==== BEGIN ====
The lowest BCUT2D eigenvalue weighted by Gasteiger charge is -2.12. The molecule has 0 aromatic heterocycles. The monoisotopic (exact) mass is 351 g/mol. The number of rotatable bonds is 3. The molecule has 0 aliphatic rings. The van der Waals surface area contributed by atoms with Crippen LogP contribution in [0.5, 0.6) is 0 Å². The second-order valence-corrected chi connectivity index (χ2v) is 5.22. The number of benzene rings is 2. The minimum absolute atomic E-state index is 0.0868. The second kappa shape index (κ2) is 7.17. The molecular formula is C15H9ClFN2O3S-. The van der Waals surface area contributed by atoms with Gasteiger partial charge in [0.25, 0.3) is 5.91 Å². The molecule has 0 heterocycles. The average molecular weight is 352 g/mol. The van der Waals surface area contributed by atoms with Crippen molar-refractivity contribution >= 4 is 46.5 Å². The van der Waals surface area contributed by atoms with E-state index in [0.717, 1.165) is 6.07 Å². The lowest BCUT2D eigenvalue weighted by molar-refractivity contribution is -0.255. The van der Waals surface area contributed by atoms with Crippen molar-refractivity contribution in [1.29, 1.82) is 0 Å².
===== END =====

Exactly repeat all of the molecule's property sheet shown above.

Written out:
The lowest BCUT2D eigenvalue weighted by Gasteiger charge is -2.12. The molecule has 0 aromatic heterocycles. The monoisotopic (exact) mass is 351 g/mol. The number of rotatable bonds is 3. The molecule has 0 aliphatic rings. The van der Waals surface area contributed by atoms with Crippen LogP contribution in [0.5, 0.6) is 0 Å². The second-order valence-corrected chi connectivity index (χ2v) is 5.22. The number of benzene rings is 2. The minimum absolute atomic E-state index is 0.0868. The second kappa shape index (κ2) is 7.17. The molecular formula is C15H9ClFN2O3S-. The van der Waals surface area contributed by atoms with Gasteiger partial charge in [0.25, 0.3) is 5.91 Å². The molecule has 0 heterocycles. The average molecular weight is 352 g/mol. The van der Waals surface area contributed by atoms with Crippen molar-refractivity contribution >= 4 is 46.5 Å². The van der Waals surface area contributed by atoms with E-state index in [0.717, 1.165) is 6.07 Å². The lowest BCUT2D eigenvalue weighted by molar-refractivity contribution is -0.255. The van der Waals surface area contributed by atoms with Crippen molar-refractivity contribution in [1.29, 1.82) is 0 Å².